That’s why so many local residents look out for them, bringing them coffee, sandwiches, and soup, especially in inclement weather. Stores allow vendors to use their restrooms. A resident may watch over a stand while the seller steps away. Sellers and homeless people often establish mutually beneficial relationships involving exchanges of food and protection. 

This holiday season—the COVID Christmas—has been a strange one for New York and its Christmas tree vendors. Many sellers faced troubles getting to New York at all, with the U.S.-Canadian border closed to nonessential travel because of the pandemic. The ban does not include Christmas trees, but it does impact the people who sell them. Vendors from Quebec cannot cross the border legally, though some have crossed anyway. This year, fear of being detected by customs authorities is even more intense than usual.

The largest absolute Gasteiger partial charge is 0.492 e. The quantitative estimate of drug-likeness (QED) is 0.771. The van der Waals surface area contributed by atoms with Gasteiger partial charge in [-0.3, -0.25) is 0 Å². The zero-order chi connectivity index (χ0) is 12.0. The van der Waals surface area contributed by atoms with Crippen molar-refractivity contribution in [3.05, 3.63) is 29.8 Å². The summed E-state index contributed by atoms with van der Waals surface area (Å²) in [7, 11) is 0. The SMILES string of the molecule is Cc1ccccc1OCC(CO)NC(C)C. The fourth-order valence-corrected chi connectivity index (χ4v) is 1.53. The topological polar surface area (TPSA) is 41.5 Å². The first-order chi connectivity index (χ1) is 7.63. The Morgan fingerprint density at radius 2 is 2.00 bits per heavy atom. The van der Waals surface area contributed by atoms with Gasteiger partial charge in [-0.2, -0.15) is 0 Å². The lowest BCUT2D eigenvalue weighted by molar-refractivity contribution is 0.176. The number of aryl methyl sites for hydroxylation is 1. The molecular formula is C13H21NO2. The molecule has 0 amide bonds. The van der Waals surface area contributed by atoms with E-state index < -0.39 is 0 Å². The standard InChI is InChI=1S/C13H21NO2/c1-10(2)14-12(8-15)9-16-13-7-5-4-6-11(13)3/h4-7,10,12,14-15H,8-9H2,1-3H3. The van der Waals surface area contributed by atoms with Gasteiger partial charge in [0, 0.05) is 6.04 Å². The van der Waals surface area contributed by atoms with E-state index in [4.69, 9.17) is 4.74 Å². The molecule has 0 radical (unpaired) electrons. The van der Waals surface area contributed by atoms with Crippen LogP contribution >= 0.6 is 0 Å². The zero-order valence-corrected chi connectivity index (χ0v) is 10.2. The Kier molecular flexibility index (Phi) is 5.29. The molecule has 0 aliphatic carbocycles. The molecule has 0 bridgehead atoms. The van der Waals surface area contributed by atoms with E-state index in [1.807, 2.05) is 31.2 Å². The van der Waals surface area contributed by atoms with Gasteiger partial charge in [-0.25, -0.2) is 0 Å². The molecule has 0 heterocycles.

New York City has borne more than its fair share of trauma in the past 20 years. But the most difficult moments have revealed both the city’s toughness and its sociable, almost small-town side. The latter is exemplified in a Christmas tree subculture that is as much a part of holidays in New York as adorned shop windows on Fifth Avenue. 

Like Christmas, the vendors come every year. And in this pandemic year, particularly, they remain essential hubs of safe community contact, counteracting forced isolation. The annual ritual of welcoming tree vendors, buying trees, and carting them home in the cold should buck up New Yorkers as they celebrate the symbols—and substance—of their survivorship and goodwill.   

LinDa Saphan is an artist and social anthropologist at the College of Mount Saint Vincent in the Riverdale area of the Bronx, N.Y. Kevin Cabrera is a 2018 graduate of the College of Mount Saint Vincent. This was written for Zócalo Public Square.